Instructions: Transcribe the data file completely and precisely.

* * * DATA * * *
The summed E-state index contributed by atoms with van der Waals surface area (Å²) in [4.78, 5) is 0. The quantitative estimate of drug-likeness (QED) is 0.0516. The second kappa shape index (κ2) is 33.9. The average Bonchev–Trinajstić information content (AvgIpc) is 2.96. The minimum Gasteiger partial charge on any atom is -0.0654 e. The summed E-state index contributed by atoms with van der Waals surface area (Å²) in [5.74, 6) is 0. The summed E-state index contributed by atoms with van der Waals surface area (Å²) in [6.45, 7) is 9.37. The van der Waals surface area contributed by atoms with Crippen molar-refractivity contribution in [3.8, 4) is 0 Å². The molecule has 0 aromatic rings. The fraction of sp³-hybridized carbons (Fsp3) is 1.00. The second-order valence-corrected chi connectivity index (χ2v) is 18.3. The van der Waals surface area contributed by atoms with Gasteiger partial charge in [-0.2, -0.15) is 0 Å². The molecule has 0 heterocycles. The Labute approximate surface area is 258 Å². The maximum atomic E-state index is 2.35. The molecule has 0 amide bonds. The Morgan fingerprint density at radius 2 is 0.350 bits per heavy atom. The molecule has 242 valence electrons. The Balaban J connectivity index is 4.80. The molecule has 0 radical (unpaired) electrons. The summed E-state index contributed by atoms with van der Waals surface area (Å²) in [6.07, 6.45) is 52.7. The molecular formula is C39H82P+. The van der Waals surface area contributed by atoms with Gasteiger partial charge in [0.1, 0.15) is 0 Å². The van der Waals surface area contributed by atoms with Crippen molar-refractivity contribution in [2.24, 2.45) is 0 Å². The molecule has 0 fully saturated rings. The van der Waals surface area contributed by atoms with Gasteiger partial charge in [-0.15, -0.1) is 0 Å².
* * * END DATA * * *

The summed E-state index contributed by atoms with van der Waals surface area (Å²) in [4.78, 5) is 0. The quantitative estimate of drug-likeness (QED) is 0.0516. The second kappa shape index (κ2) is 33.9. The average Bonchev–Trinajstić information content (AvgIpc) is 2.96. The minimum Gasteiger partial charge on any atom is -0.0654 e. The summed E-state index contributed by atoms with van der Waals surface area (Å²) in [5.74, 6) is 0. The summed E-state index contributed by atoms with van der Waals surface area (Å²) in [6.45, 7) is 9.37. The van der Waals surface area contributed by atoms with Crippen molar-refractivity contribution in [3.8, 4) is 0 Å². The molecule has 0 aromatic rings. The fraction of sp³-hybridized carbons (Fsp3) is 1.00. The second-order valence-corrected chi connectivity index (χ2v) is 18.3. The van der Waals surface area contributed by atoms with Gasteiger partial charge in [-0.2, -0.15) is 0 Å². The molecule has 0 heterocycles. The Labute approximate surface area is 258 Å². The maximum atomic E-state index is 2.35. The molecule has 0 amide bonds. The Morgan fingerprint density at radius 2 is 0.350 bits per heavy atom. The molecule has 242 valence electrons. The Balaban J connectivity index is 4.80. The molecule has 0 radical (unpaired) electrons. The summed E-state index contributed by atoms with van der Waals surface area (Å²) in [6.07, 6.45) is 52.7. The molecular formula is C39H82P+. The van der Waals surface area contributed by atoms with Gasteiger partial charge in [0.1, 0.15) is 0 Å². The van der Waals surface area contributed by atoms with Crippen molar-refractivity contribution in [2.24, 2.45) is 0 Å². The molecule has 0 fully saturated rings. The van der Waals surface area contributed by atoms with Gasteiger partial charge in [-0.15, -0.1) is 0 Å².